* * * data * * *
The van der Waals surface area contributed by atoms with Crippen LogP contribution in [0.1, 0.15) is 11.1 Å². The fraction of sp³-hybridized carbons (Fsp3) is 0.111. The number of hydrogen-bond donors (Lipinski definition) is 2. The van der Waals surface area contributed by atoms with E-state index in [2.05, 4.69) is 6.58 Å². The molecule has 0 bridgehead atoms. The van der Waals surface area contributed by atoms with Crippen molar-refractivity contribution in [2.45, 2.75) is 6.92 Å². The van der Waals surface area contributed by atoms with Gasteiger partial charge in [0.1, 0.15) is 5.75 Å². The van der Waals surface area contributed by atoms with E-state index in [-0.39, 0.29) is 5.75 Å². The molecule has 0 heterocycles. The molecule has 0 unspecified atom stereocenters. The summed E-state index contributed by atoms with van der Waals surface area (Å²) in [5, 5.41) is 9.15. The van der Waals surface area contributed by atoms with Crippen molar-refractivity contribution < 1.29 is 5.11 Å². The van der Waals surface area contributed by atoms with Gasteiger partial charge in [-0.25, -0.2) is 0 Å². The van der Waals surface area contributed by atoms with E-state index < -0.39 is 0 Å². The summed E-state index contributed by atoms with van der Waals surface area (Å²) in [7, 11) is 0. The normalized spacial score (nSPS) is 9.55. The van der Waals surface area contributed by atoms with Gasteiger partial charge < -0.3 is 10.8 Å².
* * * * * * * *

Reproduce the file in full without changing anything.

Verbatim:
The van der Waals surface area contributed by atoms with Crippen LogP contribution in [0.1, 0.15) is 11.1 Å². The fraction of sp³-hybridized carbons (Fsp3) is 0.111. The number of hydrogen-bond donors (Lipinski definition) is 2. The van der Waals surface area contributed by atoms with E-state index in [2.05, 4.69) is 6.58 Å². The molecule has 0 bridgehead atoms. The van der Waals surface area contributed by atoms with Crippen molar-refractivity contribution in [2.45, 2.75) is 6.92 Å². The van der Waals surface area contributed by atoms with Gasteiger partial charge in [0.1, 0.15) is 5.75 Å². The van der Waals surface area contributed by atoms with E-state index in [-0.39, 0.29) is 5.75 Å². The molecule has 0 heterocycles. The molecule has 0 unspecified atom stereocenters. The summed E-state index contributed by atoms with van der Waals surface area (Å²) in [5, 5.41) is 9.15. The van der Waals surface area contributed by atoms with Crippen molar-refractivity contribution < 1.29 is 5.11 Å². The van der Waals surface area contributed by atoms with Gasteiger partial charge in [-0.25, -0.2) is 0 Å². The van der Waals surface area contributed by atoms with E-state index < -0.39 is 0 Å². The summed E-state index contributed by atoms with van der Waals surface area (Å²) in [7, 11) is 0. The normalized spacial score (nSPS) is 9.55. The van der Waals surface area contributed by atoms with Gasteiger partial charge < -0.3 is 10.8 Å².